Wednesday, October 1, 2014


So you’ve decided on a particular online dating site and you’ve started your profile. You’ve taken my advice on photos. (Quick recap: more than one, background scrutinized, head uncovered, smiley face.) Now you’ve got to say something. And say it now. Don’t type something lame like, “I’ll fill this in later.” Get over your commitment issues. Candy Crush and the Kardashians can wait.

Put in the time. If you list three interests, say you hate writing about yourself and stop after a sentence or two, you don’t give a browser much to go on. You must be relying on a dazzling set of photos. Blindingly so. It still speaks to a clear lack of effort. If you can’t be bothered, why should he? And if you’re too brief, you provide nothing for someone to connect with should he decide to send you a message. “Hey, I’m guessing you like breathing. And eating. Me too!” Lame message but what were you expecting? You gave the guy NOTHING.

I have never responded to a guy with a too-brief profile. It looks incomplete. Maybe I’ll click on it at some later point in time. Maybe you’ll go back and write more. But we all know those maybes are highly unlikely. You failed to register and it was your own doing,…or lack thereof.

The easier writing assignment is listing your interests. But still put some thought into it. Is your list a set of clichés? Are two-thirds of the items mentioned in that Pina Colada song (getting caught in the rain, sunsets, the feel of the ocean, the taste of champagne martinis)? Try to show some range in your interests. If you’re an active dude, awesome. But you can’t be at the gym, biking, jogging, swimming, bungee jumping, snowboarding and log rolling all the time. Be mindful as well about putting yourself into too much of a niche. For a moment, I was amused by the guy who listed napping as an interest. But only a moment. I don’t want to feel like I’m putting a guy to sleep during our first coffee conversation. And I could not click away fast enough from the profile in which the guy listed Pokémon as a favorite thing.

When you write a few sentences—hopefully even a paragraph—about what you’re looking for in a guy, go beyond saying you want someone who is honest and has a sense of humor. Does anyone want an unfunny liar? And whatever you write, spellcheck it. Paste your five lines into a Word document and deal with all the red squiggly lines. And maybe sticklers are a teensy minority but please PLEASE give some thought to whether you’ve got the right homonym among your/you’re, to/two/too and there/their/they’re. Capitals and punctuation are also much appreciated. This is not a text message.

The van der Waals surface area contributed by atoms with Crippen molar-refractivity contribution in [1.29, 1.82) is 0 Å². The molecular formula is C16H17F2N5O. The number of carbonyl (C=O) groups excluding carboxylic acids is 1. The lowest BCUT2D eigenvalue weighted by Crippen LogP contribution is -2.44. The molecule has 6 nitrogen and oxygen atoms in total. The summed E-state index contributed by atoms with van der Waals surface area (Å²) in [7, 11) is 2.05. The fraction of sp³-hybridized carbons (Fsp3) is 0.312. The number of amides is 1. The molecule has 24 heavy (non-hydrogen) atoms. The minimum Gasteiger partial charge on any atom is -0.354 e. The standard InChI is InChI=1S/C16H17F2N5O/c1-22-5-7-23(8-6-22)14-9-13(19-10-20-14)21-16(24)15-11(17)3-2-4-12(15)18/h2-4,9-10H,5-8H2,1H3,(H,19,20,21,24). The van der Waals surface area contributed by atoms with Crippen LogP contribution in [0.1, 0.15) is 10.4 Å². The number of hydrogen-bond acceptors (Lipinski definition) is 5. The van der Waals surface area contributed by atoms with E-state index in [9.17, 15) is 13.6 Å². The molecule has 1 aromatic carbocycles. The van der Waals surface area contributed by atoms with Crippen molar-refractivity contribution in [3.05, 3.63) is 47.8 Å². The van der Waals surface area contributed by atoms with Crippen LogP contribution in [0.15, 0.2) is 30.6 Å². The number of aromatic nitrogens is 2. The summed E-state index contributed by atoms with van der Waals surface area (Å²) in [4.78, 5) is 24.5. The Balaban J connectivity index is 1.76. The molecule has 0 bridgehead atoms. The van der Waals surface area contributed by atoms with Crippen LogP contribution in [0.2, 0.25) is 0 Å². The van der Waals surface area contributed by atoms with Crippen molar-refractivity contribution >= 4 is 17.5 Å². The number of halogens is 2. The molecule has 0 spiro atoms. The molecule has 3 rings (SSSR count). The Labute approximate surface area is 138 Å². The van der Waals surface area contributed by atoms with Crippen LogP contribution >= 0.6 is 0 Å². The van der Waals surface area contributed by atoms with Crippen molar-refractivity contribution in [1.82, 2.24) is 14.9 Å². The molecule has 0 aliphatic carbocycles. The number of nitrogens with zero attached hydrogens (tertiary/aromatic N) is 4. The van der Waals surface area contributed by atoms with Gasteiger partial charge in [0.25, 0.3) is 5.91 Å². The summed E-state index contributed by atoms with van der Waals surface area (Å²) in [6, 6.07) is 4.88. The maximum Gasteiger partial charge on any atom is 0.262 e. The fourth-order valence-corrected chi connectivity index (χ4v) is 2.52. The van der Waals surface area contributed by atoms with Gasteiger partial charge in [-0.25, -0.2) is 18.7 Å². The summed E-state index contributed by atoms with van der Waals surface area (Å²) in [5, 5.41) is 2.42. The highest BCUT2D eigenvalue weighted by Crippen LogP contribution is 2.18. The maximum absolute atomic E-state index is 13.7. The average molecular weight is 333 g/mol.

Whew. I said it. I haven’t changed the online dating world, but I feel better. It will last until I read the next dissertation in which the guy thinks “LOL” is a punctuation mark. (Just no.)

Be careful on sites like OkCupid that have endless questions that you can easily respond to so that an alleged calculation formula will produce a match. Some of those point-and-click responses are landmines. Take the question, “In a certain light, wouldn’t nuclear war be sexy?” I’ve come across several guys who intrigued me but answered “Yes”. Uh, what? Too much time reading apocalypse novels and playing video games. Sorry, dude. I immediately moved on.

Then there was a guy who responded affirmatively to “Do you have an ex that you’d really like to date again?” Really?! Who the hell wants to wade into that dynamic? Get your closure or see a therapist before you put out feelers for someone new.

The one that makes me flee the fastest is “Do you have a gun in your home?” Maybe that’s a helpful sorter. Look elsewhere. I’m sure the NRA has enough in its coffers to launch a Gays for Guns mixer at its annual convention. How convenient. And, yes, that really is a gun in his pocket. Chat him up. Fire away.

So go on. Review what you’ve written. Does it say enough? Or, perhaps as in my case, does it say too much? Anything one writes could stand a proofread and a revision or two. The written word still matters.

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